Today in Aqua Products, Inc. v. Matal, a fractured Court of Appeals for the Federal Circuit (CAFC) t sitting en banc decided to flip the burden of persuasion onto petitioners in IPR proceedings to show that an amendment is not patentable, removing from patent owners the burden previously placed upon them by the PTAB. In its conclusion, the court states as follows:
“The only legal conclusions that support and define the judgment of the court are: (1) the PTO has not adopted a rule placing the burden of persuasion with respect to the patentability of amended claims on the patent owner that is entitled to deference; and (2) in the absence of anything that might be entitled deference, the PTO may not place that burden on the patentee.”
Although the court relied in part on the “unambiguous” language of section 316(e) stating that, “[i]n an inter partes review instituted under this chapter, the petitioner shall have the burden of proving a proposition of unpatentability by a preponderance of the evidence,” it also cited to the legislative history in support of its decision, noting that “the PTO has more than once acknowledged that use of the broadest reasonable interpretation standard is only appropriate when patent owners have the opportunity to amend” and further pointing out how frequently the right to amend was invoked during the legislative history to justify applying broadest reasonable interpretation to the claim language.
In its remand instructions, the court stated as follows:
“The matter is remanded for the Board to issue a final decision under § 318(a) assessing the patentability of the proposed substitute claims without placing the burden of persuasion on the patent owner. The Board must follow this same practice in all pending IPRs unless and until the Director engages in notice and comment rulemaking. At that point, the court will be tasked with determining whether any practice so adopted is valid.”
The court declined to answer the second question posed in its initial en banc order: whether or not the Board is allowed to sua sponte raise an issue of unpatentability with respect to an amended claim. On this question, the court decided to reserve judgment for another day because the record here does not present this precise question.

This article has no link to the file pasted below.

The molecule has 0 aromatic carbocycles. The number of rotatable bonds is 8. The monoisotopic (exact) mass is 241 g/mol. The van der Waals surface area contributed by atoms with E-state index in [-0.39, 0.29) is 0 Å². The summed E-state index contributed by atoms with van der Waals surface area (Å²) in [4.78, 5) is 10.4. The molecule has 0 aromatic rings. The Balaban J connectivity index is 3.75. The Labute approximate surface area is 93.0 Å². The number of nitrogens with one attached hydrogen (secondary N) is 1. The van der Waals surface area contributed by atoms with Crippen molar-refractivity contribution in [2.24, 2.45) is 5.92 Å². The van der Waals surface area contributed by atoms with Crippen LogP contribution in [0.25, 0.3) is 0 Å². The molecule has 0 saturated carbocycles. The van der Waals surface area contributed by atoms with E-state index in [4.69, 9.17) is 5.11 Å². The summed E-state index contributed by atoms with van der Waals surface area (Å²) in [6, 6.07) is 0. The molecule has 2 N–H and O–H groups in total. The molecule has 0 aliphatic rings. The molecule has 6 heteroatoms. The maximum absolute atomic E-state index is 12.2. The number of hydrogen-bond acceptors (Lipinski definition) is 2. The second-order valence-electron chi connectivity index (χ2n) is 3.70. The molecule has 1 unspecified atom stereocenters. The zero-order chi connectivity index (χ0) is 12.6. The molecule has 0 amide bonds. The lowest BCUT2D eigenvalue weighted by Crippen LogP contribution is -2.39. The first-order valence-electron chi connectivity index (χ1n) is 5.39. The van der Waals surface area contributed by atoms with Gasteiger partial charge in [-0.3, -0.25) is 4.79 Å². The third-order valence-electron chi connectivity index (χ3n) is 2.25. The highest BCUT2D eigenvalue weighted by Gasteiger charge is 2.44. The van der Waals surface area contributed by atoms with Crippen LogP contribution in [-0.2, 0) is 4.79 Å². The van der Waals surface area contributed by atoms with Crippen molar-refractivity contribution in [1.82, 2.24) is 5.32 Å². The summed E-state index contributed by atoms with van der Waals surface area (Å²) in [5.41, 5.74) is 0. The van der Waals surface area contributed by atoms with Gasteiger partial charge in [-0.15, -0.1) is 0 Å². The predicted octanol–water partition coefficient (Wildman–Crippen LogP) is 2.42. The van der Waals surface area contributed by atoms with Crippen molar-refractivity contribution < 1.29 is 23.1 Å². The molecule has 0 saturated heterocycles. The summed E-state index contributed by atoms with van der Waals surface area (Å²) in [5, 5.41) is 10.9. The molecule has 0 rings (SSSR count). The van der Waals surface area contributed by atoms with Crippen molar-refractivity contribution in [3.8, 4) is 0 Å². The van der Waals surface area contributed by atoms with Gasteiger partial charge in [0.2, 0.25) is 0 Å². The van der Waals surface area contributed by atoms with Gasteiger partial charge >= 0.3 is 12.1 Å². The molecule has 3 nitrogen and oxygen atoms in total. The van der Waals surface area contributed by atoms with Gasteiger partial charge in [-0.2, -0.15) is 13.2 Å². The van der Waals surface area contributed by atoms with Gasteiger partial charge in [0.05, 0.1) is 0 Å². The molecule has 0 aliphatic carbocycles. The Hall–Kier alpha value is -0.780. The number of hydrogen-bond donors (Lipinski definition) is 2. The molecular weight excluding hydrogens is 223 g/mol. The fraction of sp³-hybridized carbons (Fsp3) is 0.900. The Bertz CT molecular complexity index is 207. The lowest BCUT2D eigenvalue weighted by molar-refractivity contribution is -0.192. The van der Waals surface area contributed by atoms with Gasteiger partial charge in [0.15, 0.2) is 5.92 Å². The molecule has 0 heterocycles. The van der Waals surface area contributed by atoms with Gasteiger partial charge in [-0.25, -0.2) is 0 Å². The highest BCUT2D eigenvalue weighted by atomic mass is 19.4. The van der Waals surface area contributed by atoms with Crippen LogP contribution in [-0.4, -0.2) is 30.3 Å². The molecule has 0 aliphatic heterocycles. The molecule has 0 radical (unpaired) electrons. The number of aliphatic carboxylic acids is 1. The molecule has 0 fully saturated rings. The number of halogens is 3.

The CAFC issued one other decision recently aimed at loosening the PTAB’s restrictions on amendment: Nike v. Adidas, which is discussed in our earlier posting “CAFC Partially Relaxes Idle Free Requirements for Amendments During IPR“.
While this decision is good news for patent owners, it may end up at the Supreme Court given the divided opinions of the Federal Circuit judges. In its conclusion, the court candidly acknowledges the difficulty of reaching its decision:
“This process has not been easy. We are proceeding without a full court, and those judges who are participating disagree over a host of issues. As frustrating as it is for all who put so much thought and effort into this matter, very little said over the course of the many pages that form the five opinions in this case has precedential weight.”
Furthermore, while it will be a procedural advantage for patent owners not to have to carry the burden of persuasion any more, petitioners still have a full menu of options for attacking patentability of an amended claim. We will have to wait and see whether flipping the burden of persuasion will actually change the outcomes of motions to amend, which so far have had only around a 5% chance of success for patent owners (see p. 4 of the PTAB’s Motion to Amend Study).